Ideas for guinea pig cages that you can buy or make. Tips for how to DIY a guinea pig cage or make a c&c guinea pig cage with corrugated plastic flooring.
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If you’re in the market for a guinea pig cage, you can waste a lot of money if you pick out the wrong one. There are many cages that aren’t the right size or style for your cavy. Some cages even can cause health problems or death. Avoid expensive veterinarian bills and heartache by getting the right cage.
Make to sure read more about Guinea Pig Care as well if you’re new to guinea pigs!
Guinea Pig Cage Size
Your guinea pig cage needs to be the right size for the number of guinea pigs you own. Some breeds of guinea pigs will need a bigger cage because they’re bigger in size. Large males (particularly keeping two males together) may need more room as well.
The ASPCA recommends that guinea pig cages be the following size AT MINIMUM, but bigger is better. And you should ALWAYS have at least two guinea pigs because they are a herd animal and need company.
- One guinea pig: 7.5 square feet cage
- Two guinea pigs: 7.5 square feet
- Three guinea pigs: 10.5 square feet
- Four guinea pigs: 13 square feet
The commonly used Midwest cage runs 8 sq ft.
Guinea Pig Cage Rules
These are some basic rules for your guinea pig cage to keep it safe for your cavys:
- No wire flooring: It hurts their feet and could cause health problems
- No exposed wood: They shouldn’t have access to wood to chew on
- Use corrugated plastic for a liner. These are easy to wipe clean and gentle on their feet. Many people build their own metal wire cages and then cut corrugated plastic to use as a liner.
- No high ramps and any ramps should have good sides on them so they don’t fall. They aren’t big climbers, one of the reasons you can get away with fairly low sides on cages (compared to other critters like rats).
- Tops aren’t necessary to keep guinea pigs IN, but they MIGHT be necessary to keep your dog/cat/kids OUT. It’s safer to have a top.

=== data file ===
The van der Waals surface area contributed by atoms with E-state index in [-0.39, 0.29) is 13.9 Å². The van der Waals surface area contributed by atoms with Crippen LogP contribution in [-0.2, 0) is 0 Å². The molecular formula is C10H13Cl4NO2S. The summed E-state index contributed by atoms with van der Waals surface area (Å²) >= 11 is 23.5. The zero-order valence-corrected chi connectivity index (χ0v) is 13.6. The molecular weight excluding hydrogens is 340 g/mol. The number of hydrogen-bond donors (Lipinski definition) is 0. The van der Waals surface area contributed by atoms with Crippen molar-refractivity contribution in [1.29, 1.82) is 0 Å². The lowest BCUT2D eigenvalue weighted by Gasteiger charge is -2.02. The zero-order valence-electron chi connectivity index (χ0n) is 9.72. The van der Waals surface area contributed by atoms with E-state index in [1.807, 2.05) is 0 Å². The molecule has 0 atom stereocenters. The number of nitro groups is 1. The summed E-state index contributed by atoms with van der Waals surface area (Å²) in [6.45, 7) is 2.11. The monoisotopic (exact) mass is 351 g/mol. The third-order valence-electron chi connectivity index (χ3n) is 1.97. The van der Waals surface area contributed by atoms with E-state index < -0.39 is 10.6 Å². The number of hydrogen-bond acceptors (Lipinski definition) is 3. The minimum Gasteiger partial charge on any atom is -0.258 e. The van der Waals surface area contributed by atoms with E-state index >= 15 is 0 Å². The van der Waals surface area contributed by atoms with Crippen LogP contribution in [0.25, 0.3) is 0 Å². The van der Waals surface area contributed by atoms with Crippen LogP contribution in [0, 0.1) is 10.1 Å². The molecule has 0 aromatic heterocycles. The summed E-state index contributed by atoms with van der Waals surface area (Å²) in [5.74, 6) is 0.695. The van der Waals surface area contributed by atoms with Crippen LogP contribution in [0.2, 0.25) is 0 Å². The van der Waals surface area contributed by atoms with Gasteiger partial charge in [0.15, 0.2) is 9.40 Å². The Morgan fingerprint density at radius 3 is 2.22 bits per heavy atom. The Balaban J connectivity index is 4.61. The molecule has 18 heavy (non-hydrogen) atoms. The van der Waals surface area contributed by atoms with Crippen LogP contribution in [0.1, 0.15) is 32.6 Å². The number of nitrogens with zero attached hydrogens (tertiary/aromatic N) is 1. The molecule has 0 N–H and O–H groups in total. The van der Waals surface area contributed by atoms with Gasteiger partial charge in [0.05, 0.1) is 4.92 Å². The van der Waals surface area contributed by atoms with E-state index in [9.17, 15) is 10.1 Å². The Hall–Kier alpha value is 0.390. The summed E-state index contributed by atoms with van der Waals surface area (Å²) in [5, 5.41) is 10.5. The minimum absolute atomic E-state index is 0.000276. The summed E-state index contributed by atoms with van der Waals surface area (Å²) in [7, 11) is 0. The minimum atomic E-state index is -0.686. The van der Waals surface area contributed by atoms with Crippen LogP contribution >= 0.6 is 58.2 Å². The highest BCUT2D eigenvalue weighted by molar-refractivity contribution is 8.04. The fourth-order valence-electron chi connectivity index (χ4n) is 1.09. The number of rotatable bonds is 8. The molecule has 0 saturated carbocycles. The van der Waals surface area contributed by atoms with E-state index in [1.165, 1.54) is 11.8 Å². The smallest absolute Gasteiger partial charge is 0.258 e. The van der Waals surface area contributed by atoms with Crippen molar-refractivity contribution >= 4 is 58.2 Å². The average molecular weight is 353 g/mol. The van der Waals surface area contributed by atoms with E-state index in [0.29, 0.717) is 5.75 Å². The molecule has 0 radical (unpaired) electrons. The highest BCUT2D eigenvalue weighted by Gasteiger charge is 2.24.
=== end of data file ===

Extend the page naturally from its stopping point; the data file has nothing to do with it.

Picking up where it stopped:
If you’re pet store shopping, be careful to KNOW what you’re looking for. Store associates aren’t always knowledgeable about the care needs for guinea pigs.
Cheap Guinea Pig Cages
If you’re trying to save money, your best store bought, brand new option is a Midwest cage or designing your own C&C cage. Read more about that below.
But there are a lot of household items that you may be able to use for a guinea pig cage. They need sturdy walls and ideally the ability to see out of the cage. They also need ventilation. I think one of these under bed storage bins might be a feasible option for a guinea pig, although I’d want to see the wall height in person to judge. Also- you wouldn’t want to keep the lid on because they need to breath.
Guinea Pig Cages to Buy
DIY Guinea Pig Cages
You have several options if you want to make your own cage. I’m going to show you what I’ve done to make our cages.
This makes for a fairly inexpensive, but effective cage. You can even build up a second level for the cage to add square footage.
Midwest Rolling Base
The Midwest cages are a great first cage to purchase, but they have a soft bottom so they can’t be moved around easily. One of my first guinea pig DIY projects was to build a simple rolling base.
Wood Indoor Guinea Pig Cage
When we were moving, I decided to turn the base into a slightly larger wood cage for the guinea pigs using scrap wood. It worked pretty well! I ended up making a few adjustments over time and I talk a bit more in my blog post about what changes I’d make next time.
Because it was made with a bunch of scrap wood, it’s not the prettiest cage ever but it worked!
Outdoor Hutch & Run
There are a lot of things to consider about keeping guinea pigs outdoors. Most people would NOT recommend doing this. An outdoor guinea pig cage works well for us, but we have a fairly special situation and moderate climate.
I really like the Eglu guinea pig cage + run but I haven’t had a chance to try them yet. They sell handles and wheels if you want to move the cage around which might make it easy to wheel the cage into a warmer/cooler area depending on the weather (aka you could move it indoors if you’re expecting very cold weather).
We added two levels with a ramp between to help them get to the floor level. I’m hoping that they will be able to use this cage for most months out of the year. So far they’re enjoying the extra space and happily move between the levels throughout their day. In the summer, they’re heading to the cooler bottom level frequently to stay cool. During the cooler parts of the day, they spend time in the hutch.
If you love guinea pigs and want to learn how to make your own supplies for them, check out my book below: “Sewing for Guinea Pigs: 13 Sewing Projects for Your Cavy.”
Love rabbits or considering rabbits as an alternative to guinea pigs? Check out these Rabbit Hutch Ideas.
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